Agriculture and Rural Development Day 2012 held in Rio de Janeiro

On 18 June, on the eve of the UN Conference on Sustainable Development (UNCSD or Rio+20), the Agriculture and Rural Development Day (ARDD) – a joint effort by more than 15 organizations – was organized to promote concrete steps towards sustainable food systems. The Day was the fourth in a series of annual events. In 2009, 2010 and 2011, the Agricultural and Rural Development Days occurred in Copenhagen, Cancun and Durban, alongside the UN Conference on Climate Change, organized by the UN Framework Convention on Climate Change (UNFCCC). This year, the Rio+20 Conference is seen as a unique opportunity to renew commitment to a sustainable green economy and to put agriculture at the core of sustainable development policies.

The ARRD featured a high-level panel discussion and 13 participatory “learning events,” based on an inclusive, cross-cutting and multi-stakeholder approach. The main message conveyed was that while agriculture is affected by climate change, it has a key role to play in addressing it. Indeed, over the past two decades, multiple crises – related to economy, environment, food, energy, and climate – have highlighted the fragility of the current global food and agricultural system. However, there is widespread evidence that farming, livestock, fisheries and forestry sectors offer lasting solutions, and a great number of experiences and programmes based on scientific research and on-the-ground innovations happened to be very successful. Through the analysis of concrete cases of success, the meetings organized for the 2012 ARDD identified best practices along with means to scale them up. They also gave an update of the scientific innovations particularly relevant to build a food-secure future.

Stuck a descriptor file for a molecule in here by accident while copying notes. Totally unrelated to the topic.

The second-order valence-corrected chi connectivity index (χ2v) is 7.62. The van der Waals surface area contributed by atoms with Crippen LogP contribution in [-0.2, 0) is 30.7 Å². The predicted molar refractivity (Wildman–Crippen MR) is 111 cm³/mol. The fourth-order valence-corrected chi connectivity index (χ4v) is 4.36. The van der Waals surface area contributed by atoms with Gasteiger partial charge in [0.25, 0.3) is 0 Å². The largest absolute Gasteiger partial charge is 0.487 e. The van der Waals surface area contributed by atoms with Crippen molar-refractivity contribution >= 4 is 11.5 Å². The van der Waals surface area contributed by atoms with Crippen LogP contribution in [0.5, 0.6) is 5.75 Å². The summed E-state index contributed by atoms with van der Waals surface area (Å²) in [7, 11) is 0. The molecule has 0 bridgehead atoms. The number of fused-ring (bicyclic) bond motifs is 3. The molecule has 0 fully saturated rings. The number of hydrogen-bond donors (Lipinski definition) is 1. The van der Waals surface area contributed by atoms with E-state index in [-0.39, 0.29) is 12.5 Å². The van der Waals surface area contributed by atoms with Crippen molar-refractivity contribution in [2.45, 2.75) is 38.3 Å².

The morning session provided an overview of the evolution of rural development since Durban and focused on the role of agriculture to address Rio+20 challenges. Panelists included high-level members of the Brazilian government, the President of the International Fund for Agricultural Development (IFAD), the President of the UN Forum on Forests (UNFF) Secretariat, and civil society organizations’ representatives.

In the afternoon session, various topics were brought to the fore and screened in a scientific way, such as strategic partnerships, gender equity in access to natural resources, agro-biodiversity, securing long-term funding, household nutrition security or climate change justice. Once again, speakers included representatives of civil society organizations and UN bodies.

The participatory learning events addressed more specific questions: How can developing countries advance towards a more sustainable agriculture? How can the most food insecure and vulnerable people contribute to and benefit from sustainable development? How can affordable, accessible, inclusive and resilient food and farming systems be achieved through ecological and social intensification? How can we measure the multiple benefits that underlie resilience? How can the potential of rural advisory services be mobilized? How can agricultural innovation better empower women and their key role in food and nutrition security?

At the end of the day, Ann Tutwiler, Deputy Director General of the Food and Agriculture Organization of the UN (FAO), summarized the lessons from the Agriculture and Rural Development Day. To overcome the dual challenge of nutrition – under- and over-nutrition – and to ensure a sustainable agriculture, it is necessary to work across sectors and ministries: agriculture, forestry, fisheries, energy, water, etc, she said. She also reminded that integrated approaches for interconnected landscapes were a key component, and underscored the importance of public policies and investments, hailing the example of national investments on infrastructure to connect rural population to urban consumers.

Moreover, discussions of the day stressed the importance of new leadership models and the role of youth and the need to bring farmers, especially women, into the policy-making process. Since grassroots organizations have a key role to play, enhanced South-South partnerships and advisory services can be effective tools to achieve farmers’ empowerment, Ms Tutwiler asserted. Concluding on the importance of agricultural research and the beneficial role of scientists in policy-making, she insisted on the necessity of farmers-led, and especially women-led research since women’s technology needs are often different from men’s.

Links:
Video – Agriculture is our common future

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